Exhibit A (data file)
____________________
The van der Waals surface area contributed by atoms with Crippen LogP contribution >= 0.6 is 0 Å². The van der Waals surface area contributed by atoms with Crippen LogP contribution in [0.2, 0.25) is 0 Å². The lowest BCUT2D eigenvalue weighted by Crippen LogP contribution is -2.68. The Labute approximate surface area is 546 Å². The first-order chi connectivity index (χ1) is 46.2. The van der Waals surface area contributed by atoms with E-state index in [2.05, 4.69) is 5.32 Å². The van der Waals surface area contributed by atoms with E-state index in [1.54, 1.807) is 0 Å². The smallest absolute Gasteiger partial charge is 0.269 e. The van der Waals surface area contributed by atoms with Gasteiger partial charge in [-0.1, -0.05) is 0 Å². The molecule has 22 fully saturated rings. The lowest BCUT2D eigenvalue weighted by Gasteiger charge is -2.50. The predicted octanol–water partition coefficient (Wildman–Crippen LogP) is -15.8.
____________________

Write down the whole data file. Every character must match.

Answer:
The van der Waals surface area contributed by atoms with Crippen LogP contribution >= 0.6 is 0 Å². The van der Waals surface area contributed by atoms with Crippen LogP contribution in [0.2, 0.25) is 0 Å². The lowest BCUT2D eigenvalue weighted by Crippen LogP contribution is -2.68. The Labute approximate surface area is 546 Å². The first-order chi connectivity index (χ1) is 46.2. The van der Waals surface area contributed by atoms with E-state index in [2.05, 4.69) is 5.32 Å². The van der Waals surface area contributed by atoms with E-state index in [1.54, 1.807) is 0 Å². The smallest absolute Gasteiger partial charge is 0.269 e. The van der Waals surface area contributed by atoms with Gasteiger partial charge in [-0.1, -0.05) is 0 Å². The molecule has 22 fully saturated rings. The lowest BCUT2D eigenvalue weighted by Gasteiger charge is -2.50. The predicted octanol–water partition coefficient (Wildman–Crippen LogP) is -15.8.